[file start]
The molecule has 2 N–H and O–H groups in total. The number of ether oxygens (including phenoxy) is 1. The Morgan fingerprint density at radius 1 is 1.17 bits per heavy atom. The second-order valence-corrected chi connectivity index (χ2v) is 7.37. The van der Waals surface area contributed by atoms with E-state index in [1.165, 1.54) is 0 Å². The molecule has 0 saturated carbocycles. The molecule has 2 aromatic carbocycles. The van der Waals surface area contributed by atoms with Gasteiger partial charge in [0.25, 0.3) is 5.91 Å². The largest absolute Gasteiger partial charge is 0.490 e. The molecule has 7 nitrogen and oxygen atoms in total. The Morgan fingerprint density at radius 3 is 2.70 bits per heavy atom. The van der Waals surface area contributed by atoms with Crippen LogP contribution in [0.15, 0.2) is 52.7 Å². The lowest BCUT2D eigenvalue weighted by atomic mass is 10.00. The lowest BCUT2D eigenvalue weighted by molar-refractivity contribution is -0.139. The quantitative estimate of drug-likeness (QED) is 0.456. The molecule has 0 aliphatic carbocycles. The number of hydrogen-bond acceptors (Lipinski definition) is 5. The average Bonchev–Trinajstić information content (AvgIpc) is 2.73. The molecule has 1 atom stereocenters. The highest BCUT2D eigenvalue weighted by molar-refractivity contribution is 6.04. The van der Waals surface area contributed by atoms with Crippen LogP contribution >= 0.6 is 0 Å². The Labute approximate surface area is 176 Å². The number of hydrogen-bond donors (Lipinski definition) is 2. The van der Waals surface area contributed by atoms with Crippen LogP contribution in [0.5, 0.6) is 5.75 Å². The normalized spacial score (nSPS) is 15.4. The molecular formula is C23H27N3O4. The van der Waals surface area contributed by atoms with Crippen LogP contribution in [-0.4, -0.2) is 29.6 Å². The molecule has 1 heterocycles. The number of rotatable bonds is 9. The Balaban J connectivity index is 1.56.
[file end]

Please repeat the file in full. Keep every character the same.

The molecule has 2 N–H and O–H groups in total. The number of ether oxygens (including phenoxy) is 1. The Morgan fingerprint density at radius 1 is 1.17 bits per heavy atom. The second-order valence-corrected chi connectivity index (χ2v) is 7.37. The van der Waals surface area contributed by atoms with E-state index in [1.165, 1.54) is 0 Å². The molecule has 0 saturated carbocycles. The molecule has 2 aromatic carbocycles. The van der Waals surface area contributed by atoms with Gasteiger partial charge in [0.25, 0.3) is 5.91 Å². The largest absolute Gasteiger partial charge is 0.490 e. The molecule has 7 nitrogen and oxygen atoms in total. The Morgan fingerprint density at radius 3 is 2.70 bits per heavy atom. The van der Waals surface area contributed by atoms with Crippen LogP contribution in [0.15, 0.2) is 52.7 Å². The lowest BCUT2D eigenvalue weighted by atomic mass is 10.00. The lowest BCUT2D eigenvalue weighted by molar-refractivity contribution is -0.139. The quantitative estimate of drug-likeness (QED) is 0.456. The molecule has 0 aliphatic carbocycles. The number of hydrogen-bond acceptors (Lipinski definition) is 5. The average Bonchev–Trinajstić information content (AvgIpc) is 2.73. The molecule has 1 atom stereocenters. The highest BCUT2D eigenvalue weighted by molar-refractivity contribution is 6.04. The van der Waals surface area contributed by atoms with Crippen LogP contribution >= 0.6 is 0 Å². The Labute approximate surface area is 176 Å². The number of hydrogen-bond donors (Lipinski definition) is 2. The van der Waals surface area contributed by atoms with Crippen LogP contribution in [0.5, 0.6) is 5.75 Å². The normalized spacial score (nSPS) is 15.4. The molecular formula is C23H27N3O4. The van der Waals surface area contributed by atoms with Crippen LogP contribution in [-0.4, -0.2) is 29.6 Å². The molecule has 1 heterocycles. The number of rotatable bonds is 9. The Balaban J connectivity index is 1.56.